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Studies with human growth hormone (HGH)

An attempt to correlate metabolic response during short-term administration with linear growth during prolonged therapy
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      Abstract

      All fifteen patients (twelve hypopituitary dwarfs, one primordial dwarf and two patients with gonadal dysgenesis) studied exhibited one or another metabolic response to human growth hormone (HGH) during initial short-term studies. Decreased urinary nitrogen, increased urinary calcium and increased urinary hydroxyproline: creatinine ratio were observed in all patients so studied. All twelve hypopituitary dwarfs showed a significant fall in serum urea nitrogen. The magnitude of the various responses to HGH varied in individual patients. No effect of the short-term administration of HGH could be used to predict the response in linear growth to prolonged therapy with the possible exception of minimal nitrogen retention (< 1.0 gm. per day).
      The data presented here suggest that the administration of HGH, 5 mg. daily for six days, will correct reactive hypoglycemia but that a longer period of treatment is necessary for correction of sensitivity to exogenous insulin.
      No increase in growth rate was observed in the primordial dwarf treated for six months with Wilhelmi HGH, (W HGH), 2 mg. daily for the first fourteen days of each twenty-eight day cycle. Two patients with gonadal dysgenesis treated in a similar manner with 5 mg. of HGH daily showed accelerated linear growth.
      All preparations of HGH used were metabolically active, including two preparations from pituitaries from embalmed bodies. All three of the preparations of HGH, including one from pituitaries from embalmed bodies, used for prolonged treatment were capable of stimulating growth rate. A comparison of the potency of the various preparations is not possible due to the limited use of any HGH other than that extracted by Wilhelmi.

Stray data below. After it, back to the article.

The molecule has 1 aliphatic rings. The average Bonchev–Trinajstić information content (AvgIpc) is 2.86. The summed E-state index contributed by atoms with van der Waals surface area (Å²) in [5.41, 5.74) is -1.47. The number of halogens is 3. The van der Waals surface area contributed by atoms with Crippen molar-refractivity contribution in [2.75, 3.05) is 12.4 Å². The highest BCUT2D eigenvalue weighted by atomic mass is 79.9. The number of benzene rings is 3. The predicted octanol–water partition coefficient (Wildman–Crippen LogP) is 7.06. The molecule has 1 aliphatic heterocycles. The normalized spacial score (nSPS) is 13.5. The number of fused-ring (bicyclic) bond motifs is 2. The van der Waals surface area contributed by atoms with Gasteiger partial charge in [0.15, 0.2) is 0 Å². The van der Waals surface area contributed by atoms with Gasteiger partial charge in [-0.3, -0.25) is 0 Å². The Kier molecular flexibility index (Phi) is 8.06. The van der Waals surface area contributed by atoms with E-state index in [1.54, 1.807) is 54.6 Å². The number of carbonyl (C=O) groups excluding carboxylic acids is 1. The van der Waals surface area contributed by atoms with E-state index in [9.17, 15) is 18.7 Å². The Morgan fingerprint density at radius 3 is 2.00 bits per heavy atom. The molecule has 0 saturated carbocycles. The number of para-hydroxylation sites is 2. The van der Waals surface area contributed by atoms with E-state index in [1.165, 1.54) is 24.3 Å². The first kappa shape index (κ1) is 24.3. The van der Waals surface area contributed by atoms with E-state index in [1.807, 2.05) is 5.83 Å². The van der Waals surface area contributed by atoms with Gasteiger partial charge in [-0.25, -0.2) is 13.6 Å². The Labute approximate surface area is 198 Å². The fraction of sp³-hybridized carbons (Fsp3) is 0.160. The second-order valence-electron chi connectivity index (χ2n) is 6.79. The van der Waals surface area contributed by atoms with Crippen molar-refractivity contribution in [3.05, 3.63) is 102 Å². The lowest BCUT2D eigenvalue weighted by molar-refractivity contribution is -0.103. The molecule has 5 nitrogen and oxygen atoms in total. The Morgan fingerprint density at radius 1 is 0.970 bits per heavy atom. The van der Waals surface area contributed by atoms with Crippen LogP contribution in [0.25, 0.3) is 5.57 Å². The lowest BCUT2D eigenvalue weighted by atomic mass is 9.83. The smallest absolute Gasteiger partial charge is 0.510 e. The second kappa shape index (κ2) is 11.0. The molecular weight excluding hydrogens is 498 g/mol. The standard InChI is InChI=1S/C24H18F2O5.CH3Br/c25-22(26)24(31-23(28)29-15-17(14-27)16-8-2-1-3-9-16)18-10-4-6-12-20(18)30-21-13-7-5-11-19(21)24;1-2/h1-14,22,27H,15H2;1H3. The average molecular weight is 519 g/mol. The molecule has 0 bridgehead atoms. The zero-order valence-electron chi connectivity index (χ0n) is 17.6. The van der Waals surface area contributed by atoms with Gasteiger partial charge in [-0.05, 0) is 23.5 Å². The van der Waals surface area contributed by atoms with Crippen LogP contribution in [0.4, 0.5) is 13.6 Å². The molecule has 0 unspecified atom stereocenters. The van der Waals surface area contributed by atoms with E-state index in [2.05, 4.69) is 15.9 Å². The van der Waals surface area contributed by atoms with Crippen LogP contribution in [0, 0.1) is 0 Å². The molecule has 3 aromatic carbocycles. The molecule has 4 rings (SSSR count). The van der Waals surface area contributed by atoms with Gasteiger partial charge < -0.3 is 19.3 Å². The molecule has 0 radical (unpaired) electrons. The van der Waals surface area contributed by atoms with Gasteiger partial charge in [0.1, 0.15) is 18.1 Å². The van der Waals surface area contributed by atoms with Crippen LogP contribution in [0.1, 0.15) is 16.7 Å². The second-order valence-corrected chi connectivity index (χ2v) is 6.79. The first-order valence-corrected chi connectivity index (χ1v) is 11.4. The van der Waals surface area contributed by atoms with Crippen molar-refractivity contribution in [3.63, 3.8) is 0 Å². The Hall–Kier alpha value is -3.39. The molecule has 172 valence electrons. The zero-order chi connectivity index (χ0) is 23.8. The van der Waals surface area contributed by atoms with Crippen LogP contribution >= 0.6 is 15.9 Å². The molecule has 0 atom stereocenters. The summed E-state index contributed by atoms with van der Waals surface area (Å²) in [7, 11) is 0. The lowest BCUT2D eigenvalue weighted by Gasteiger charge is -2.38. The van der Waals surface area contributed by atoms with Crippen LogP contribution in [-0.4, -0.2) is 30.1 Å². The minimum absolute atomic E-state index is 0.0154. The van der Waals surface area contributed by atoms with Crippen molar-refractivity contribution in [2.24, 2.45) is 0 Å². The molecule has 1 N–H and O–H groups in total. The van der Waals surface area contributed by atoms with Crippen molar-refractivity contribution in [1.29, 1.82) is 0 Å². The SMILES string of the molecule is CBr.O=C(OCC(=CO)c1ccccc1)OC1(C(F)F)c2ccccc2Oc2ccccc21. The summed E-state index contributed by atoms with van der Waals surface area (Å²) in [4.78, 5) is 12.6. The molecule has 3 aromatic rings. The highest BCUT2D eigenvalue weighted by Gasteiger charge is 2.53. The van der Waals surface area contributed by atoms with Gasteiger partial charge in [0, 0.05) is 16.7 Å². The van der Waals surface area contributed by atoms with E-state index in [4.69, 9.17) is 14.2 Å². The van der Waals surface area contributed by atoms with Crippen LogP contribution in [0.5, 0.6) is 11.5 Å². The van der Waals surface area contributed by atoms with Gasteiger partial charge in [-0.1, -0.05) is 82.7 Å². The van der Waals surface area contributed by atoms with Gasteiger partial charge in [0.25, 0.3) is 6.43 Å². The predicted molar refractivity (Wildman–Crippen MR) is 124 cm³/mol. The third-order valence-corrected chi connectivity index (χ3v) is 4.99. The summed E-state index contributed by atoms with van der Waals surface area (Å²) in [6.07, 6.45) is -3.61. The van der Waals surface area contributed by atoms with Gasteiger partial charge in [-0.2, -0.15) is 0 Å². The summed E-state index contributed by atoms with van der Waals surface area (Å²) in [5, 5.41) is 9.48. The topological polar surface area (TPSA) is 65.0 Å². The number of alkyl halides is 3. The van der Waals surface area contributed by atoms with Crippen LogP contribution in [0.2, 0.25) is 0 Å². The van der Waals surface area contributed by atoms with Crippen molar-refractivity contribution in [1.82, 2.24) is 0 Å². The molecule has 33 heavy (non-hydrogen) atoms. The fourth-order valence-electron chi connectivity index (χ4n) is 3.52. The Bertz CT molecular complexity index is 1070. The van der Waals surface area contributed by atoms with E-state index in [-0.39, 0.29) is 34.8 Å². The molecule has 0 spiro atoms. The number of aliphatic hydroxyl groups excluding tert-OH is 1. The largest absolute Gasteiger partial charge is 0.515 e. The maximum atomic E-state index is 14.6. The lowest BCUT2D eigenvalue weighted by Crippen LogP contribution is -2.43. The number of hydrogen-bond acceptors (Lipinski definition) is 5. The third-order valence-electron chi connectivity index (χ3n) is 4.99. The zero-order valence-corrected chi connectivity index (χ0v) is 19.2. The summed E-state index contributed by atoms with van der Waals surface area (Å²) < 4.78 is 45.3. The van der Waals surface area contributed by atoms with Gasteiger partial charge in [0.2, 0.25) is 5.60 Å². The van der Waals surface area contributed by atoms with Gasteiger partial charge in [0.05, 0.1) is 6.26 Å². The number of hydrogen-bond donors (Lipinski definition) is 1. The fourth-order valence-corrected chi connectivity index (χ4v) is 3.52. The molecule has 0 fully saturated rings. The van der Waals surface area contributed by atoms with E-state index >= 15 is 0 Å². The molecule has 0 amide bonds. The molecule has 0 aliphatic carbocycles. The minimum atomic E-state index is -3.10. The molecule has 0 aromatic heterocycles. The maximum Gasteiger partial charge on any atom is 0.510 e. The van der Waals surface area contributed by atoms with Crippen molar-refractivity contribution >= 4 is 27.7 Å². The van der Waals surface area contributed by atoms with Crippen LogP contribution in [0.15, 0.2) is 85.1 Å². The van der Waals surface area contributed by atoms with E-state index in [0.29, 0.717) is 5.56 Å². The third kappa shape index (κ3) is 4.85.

During initial metabolic studies the administration of HGH was equally effective when the total dosage was given in one dose daily or in divided doses.
      No unequivocal evidence for contamination of the HGH with TSH, ACTH or gonadotropins was obtained.
      Ten of twelve hypopituitary dwarfs showed accelerated growth when given 2 mg. of HGH daily for the first fourteen of each twenty-eight days. One patient failed to respond at this dosage level but showed comparable response to a dose of 5 mg. HGH.
      Patients receiving more than one eight-month course of injections of HGH, using the same dosage and preparation, exhibited diminished growth response during succeeding courses. This waning effectiveness occurred in one patient despite increases in the dose.
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